Offering some concluding remarks for the two panels of the day, Prof. Pain stated that civic nationalism did not exist in Russia, nor did it exist in the Post-Soviet countries. Although civic nationalism was explicitly declared in some of the Post-Soviet states (e.g., Ukraine), we observe ethnic nationalism there, where ethnic mobilisation is driven by the contrast with ‘the other’ (in many cases, with the Russians). As for the Russian Empire, we can talk about imperial nationalism there which was superethnic; it remained superethnic in the Soviet and in the early Putin times. Non-mainstream Russian ethnic nationalism had been weak and largely unpopular, but today it started being replaced by the state nationalism, and the current tendency towards Russification could be seen as the last mobilisation reserve employed by the authorities.
The discussion that followed the closing key note lecture of the day raised the questions of the extent to which the image of ‘the other’ could be constructed by propaganda (Faizrakhman, Pain), the seeming contradiction of the term ‘imperial nationalism’ and its applicability to the context of the Russian Empire (Zamyatin, Pain), prevalence of migrantophobia over islamophobia in today’s Russia (Pain, Oparin), and possible correlation between xenophobia and ideology (Leila Alieva, Pain).
The concluding panel of the workshop was dedicated to Minorities and was chaired by Sofya Gavrilova (University of Oxford).
The key note lecture by Prof. Bill Bowring from Birkbeck College, University of London, was dedicated to the history and current situation in respect of minority languages and minority language rights in the Russian Federation. Being a practicing lawyer as well as an academic, Prof. Bowring shared his first-hand knowledge of Russia’s participation in a joint €3 million project ‘National Minorities in Russia: Development of Languages, Culture, Media and Civil Society’ that was implemented during 2009-2011 in cooperation with the Council of Europe and the European Commission. Prof. Bowring noted that the outcome of the project was disappointing, with the pronounced tendency towards Russification in the Russian Federation as well as considerable decrease of education of and in minority languages in the country. This, in addition to limited visibility of minority languages in the public space, affects access to language rights both of persons belonging to small, often indigenous, communities, and of those belonging to large minorities, some of which even constitute majorities within republics. Prof. Bowring recalled Putin’s critical views of Lenin’s concept of a federative state and commented that in fact the situation with the minority languages in modern Russia is less favourable than it had been in the Russian Empire and in the Soviet Union.
The discussion that ensued raised the issue of terminology relating to the concept of ‘ethnic minority’ or ‘indigenous population’ (Nemechkin, Bowring), questions about the nature of complaints submitted by the representatives of ‘ethnic minorities’ (Kats, Bowring), the possibility of presentation of Russian culture as ‘high culture’ within the Russian Federation (Alieva), and the estimated costs of the projects that could have followed from signing the Charter (Faizrakhman, Bowring).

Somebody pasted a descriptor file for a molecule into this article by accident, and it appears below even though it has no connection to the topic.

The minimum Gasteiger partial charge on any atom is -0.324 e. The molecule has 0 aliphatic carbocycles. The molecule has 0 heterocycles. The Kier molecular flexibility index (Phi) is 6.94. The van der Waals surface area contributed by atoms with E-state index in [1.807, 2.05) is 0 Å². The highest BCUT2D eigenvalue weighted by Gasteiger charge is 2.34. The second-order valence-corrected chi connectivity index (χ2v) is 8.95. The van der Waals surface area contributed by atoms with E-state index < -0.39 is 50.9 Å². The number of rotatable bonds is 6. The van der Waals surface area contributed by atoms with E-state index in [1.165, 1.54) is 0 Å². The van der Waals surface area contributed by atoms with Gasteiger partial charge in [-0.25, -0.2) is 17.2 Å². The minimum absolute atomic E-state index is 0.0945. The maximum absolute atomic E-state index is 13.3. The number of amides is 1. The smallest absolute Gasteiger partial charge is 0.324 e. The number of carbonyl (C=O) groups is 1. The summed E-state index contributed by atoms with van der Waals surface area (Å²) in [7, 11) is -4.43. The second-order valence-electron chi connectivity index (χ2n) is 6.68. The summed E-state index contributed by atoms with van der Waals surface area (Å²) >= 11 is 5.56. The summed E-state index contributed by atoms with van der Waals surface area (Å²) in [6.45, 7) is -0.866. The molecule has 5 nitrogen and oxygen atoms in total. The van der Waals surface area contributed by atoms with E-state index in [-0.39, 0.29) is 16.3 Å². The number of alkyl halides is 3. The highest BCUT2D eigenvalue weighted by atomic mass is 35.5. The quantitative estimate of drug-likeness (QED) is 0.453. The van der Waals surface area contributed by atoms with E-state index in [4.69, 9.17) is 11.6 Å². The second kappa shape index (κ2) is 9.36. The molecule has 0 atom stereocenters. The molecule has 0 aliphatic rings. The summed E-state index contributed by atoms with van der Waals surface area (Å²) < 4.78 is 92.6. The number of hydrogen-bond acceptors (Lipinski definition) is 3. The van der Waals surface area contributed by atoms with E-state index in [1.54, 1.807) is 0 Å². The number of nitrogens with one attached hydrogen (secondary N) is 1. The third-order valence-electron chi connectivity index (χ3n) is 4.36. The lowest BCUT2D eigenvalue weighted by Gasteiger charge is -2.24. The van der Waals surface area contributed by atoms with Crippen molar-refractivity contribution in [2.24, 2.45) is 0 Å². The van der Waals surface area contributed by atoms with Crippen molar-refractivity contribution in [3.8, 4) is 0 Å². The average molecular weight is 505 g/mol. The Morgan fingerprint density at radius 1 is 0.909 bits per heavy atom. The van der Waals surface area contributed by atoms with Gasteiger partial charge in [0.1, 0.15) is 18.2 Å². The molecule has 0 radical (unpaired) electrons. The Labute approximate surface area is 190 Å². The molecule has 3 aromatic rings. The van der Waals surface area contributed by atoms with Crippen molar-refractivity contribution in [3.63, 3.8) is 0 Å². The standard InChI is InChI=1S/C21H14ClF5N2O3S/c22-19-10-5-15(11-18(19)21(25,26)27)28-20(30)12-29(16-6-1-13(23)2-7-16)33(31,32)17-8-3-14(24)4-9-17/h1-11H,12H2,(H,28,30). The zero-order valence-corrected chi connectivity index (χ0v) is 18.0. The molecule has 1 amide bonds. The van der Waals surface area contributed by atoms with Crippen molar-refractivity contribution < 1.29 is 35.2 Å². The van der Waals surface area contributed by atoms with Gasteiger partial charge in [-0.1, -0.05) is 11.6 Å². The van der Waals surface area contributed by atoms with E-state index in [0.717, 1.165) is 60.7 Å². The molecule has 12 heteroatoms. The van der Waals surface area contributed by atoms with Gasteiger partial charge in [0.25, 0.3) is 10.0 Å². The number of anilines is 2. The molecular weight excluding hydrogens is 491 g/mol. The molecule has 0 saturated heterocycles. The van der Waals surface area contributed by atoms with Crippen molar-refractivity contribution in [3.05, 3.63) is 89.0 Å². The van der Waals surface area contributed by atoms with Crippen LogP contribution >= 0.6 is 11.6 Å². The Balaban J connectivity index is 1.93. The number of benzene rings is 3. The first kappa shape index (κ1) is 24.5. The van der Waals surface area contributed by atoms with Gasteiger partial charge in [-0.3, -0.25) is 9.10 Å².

The talk Indigenous People of the Russian North by Dr Stephan Dudeck started with a brief historical overview of the position and status of the local population of the North within Russia since colonisation of Siberia in the 17th century until the 1990s, when the status of the indigenous peoples of the North, Siberia, and the Russian Far East was brought into correlation with the population size (thus, the ethnic groups that numbered fewer than 50,000 people received the status of small-numbered peoples). After going through a number of legal aspects of the definition and status of the peoples in question, the speaker focused on the cases where the interests of the indigenous people living in the lands rich in natural resources got in conflict with the interests of resource companies; in these resource conflicts, the companies normally position themselves as representing the interests of the whole country.
The following presentation was given by Ramazan Alpaut, a correspondent for the Tatar-Bashkir Service of Radio Free Europe/Radio Liberty. The paper traced the recent shifts in ethno-confessional and federative policy in the Russian Federation, which demonstrate increased limitations in respect of the rights of ethnic minorities, first of all concerning availability of education in languages other than Russian. The speaker argued that state nationality policy is in fact a good indicator of the more general processes and tendencies taking place in a country, and noted that these issues rarely get attention in larger mass media services.
Dr Natalia Taksami’s presentation, When the GULAG arrives in your Homeland: ethnic minorities of the Russian North-West. The illusiveness of the boundary between freedom and prison challenged the wide-spread assumption that Soviet forced modernisation, driven by prison labour, was instrumental in the exploration of remote unsettled territories. In actual fact, most of the territories of ‘great construction sites’ had long been inhabited by the indigenous people. On the other hand, those studying ‘Sovietisation’ of indigenous population tended to overlook the impact of industrial processes on the ethnic groups in question, analysing only the dominant ‘collectivisation’ factor. However, along with collectivisation and Sovietisation, the new economic system – the GULAG – caused dramatic changes to the everyday life of the local population. The need to study the relations between the GULAG system and the local indigenous groups is justified by two case studies dedicated to the Vepsians and the Tver’ Karelians.